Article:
AMD engineers, during a tour of their lab, showed the Gamers Nexus YouTube channel interesting and somewhat unusual devices for testing the functionality of AMD 600-series chipsets for AM5 platform motherboards.
The devices shown are presented as expansion cards that can be stacked on top of each other, creating any configuration of input and output interfaces, thereby mimicking almost all AMD 600-series chipsets and their capabilities that motherboard manufacturers offer as part of their solutions. .
According to AMD engineers, these cards with chipsets are installed on a reference test platform (motherboard) with a socket AM5 processor socket, which does not have its own chipset, but is equipped with a PCIe slot. A similar expansion card is installed in it. Each of these expansion cards has an adapter at the top that allows you to install an additional expansion card with a different chipset, thus expanding the set of available external connectors supported by one or another set of AMD system logic. In addition, each expansion card with chipset is equipped with many different connectors. The set includes multiple SATA connectors, multiple versions of USB, M.2 for SSD, LAN and other ports.
A chipset add-on card makes testing the capabilities of the latest AM5 platform and Ryzen 7000 processors much easier. By using several of these add-on cards, AMD can simulate different I/O port configurations. For example, one card emulates the B650 and B650E chipsets, while two already embody the X670 and X670E chipsets. Engineers can perform performance checks on all of these configurations. In addition, these expansion cards allow AMD to test new chipsets without changing the main test platform (motherboard), which reduces the overall cost of development and increases its speed.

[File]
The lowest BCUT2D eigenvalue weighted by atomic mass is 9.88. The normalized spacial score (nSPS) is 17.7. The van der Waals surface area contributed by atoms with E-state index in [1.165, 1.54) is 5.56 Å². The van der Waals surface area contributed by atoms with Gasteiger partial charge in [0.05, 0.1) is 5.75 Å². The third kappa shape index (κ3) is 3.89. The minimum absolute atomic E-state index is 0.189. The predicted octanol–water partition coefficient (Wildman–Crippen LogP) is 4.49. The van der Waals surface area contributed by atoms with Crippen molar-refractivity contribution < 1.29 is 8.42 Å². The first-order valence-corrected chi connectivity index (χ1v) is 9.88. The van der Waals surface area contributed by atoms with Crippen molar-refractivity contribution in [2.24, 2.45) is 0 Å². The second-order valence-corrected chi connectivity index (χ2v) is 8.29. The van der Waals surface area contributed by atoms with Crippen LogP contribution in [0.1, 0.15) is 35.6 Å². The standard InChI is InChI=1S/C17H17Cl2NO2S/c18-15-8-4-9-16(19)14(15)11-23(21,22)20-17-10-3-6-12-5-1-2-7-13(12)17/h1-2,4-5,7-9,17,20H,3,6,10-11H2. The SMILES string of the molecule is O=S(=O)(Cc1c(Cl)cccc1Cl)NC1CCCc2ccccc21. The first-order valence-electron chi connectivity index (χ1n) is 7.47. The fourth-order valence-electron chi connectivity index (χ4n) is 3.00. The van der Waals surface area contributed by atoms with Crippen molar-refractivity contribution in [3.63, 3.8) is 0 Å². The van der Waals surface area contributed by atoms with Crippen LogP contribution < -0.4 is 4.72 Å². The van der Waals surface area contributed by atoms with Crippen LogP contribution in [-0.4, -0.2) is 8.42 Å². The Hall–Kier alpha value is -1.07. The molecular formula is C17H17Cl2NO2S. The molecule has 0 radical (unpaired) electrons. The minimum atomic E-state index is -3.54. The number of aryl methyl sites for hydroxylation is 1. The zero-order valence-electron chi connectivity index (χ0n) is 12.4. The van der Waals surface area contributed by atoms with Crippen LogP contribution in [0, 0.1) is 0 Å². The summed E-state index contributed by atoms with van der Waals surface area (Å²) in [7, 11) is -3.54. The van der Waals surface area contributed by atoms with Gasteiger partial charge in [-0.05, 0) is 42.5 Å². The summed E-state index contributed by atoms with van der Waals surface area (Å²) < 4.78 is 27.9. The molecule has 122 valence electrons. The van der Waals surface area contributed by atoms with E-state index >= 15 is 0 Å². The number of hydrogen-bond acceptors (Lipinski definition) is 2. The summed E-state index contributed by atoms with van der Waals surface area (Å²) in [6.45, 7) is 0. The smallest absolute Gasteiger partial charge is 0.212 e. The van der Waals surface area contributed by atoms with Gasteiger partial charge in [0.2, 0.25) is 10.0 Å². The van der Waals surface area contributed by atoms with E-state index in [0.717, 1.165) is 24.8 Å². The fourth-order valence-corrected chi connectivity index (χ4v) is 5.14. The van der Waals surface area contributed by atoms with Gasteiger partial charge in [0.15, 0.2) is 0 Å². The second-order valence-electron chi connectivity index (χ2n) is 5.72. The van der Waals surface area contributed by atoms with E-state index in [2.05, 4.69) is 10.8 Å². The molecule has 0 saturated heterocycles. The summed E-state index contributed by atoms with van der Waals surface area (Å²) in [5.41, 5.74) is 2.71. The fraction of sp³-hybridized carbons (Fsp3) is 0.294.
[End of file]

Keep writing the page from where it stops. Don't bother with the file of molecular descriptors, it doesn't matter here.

The most interesting thing is that these external chipset expansion cards can theoretically be stacked “infinitely” on top of each other, creating more complex I/O configurations that are not officially foreseen in the AM5 platform standards. AMD hasn’t explained exactly how many such expansion cards can be stacked on top of each other, but apparently the limitations only relate to the capabilities of the PCIe 4.0 interface through which they connect.
AMD’s multi-chipset approach used by the AM5 platform (the same X670 and X670E are nothing more than two B650s installed on the motherboard and connected in series) has already won the hearts of some manufacturers. For example, ASRock previously unveiled a prototype PCIe expansion card that allows you to turn an AMD B650 motherboard into a more advanced AMD X670 motherboard. While this product has not yet gone on sale and it is not known if it will.
It has also been previously reported that AMD initially considered using a vapor chamber in the lids of the Ryzen 7000 processors, but ultimately abandoned the idea.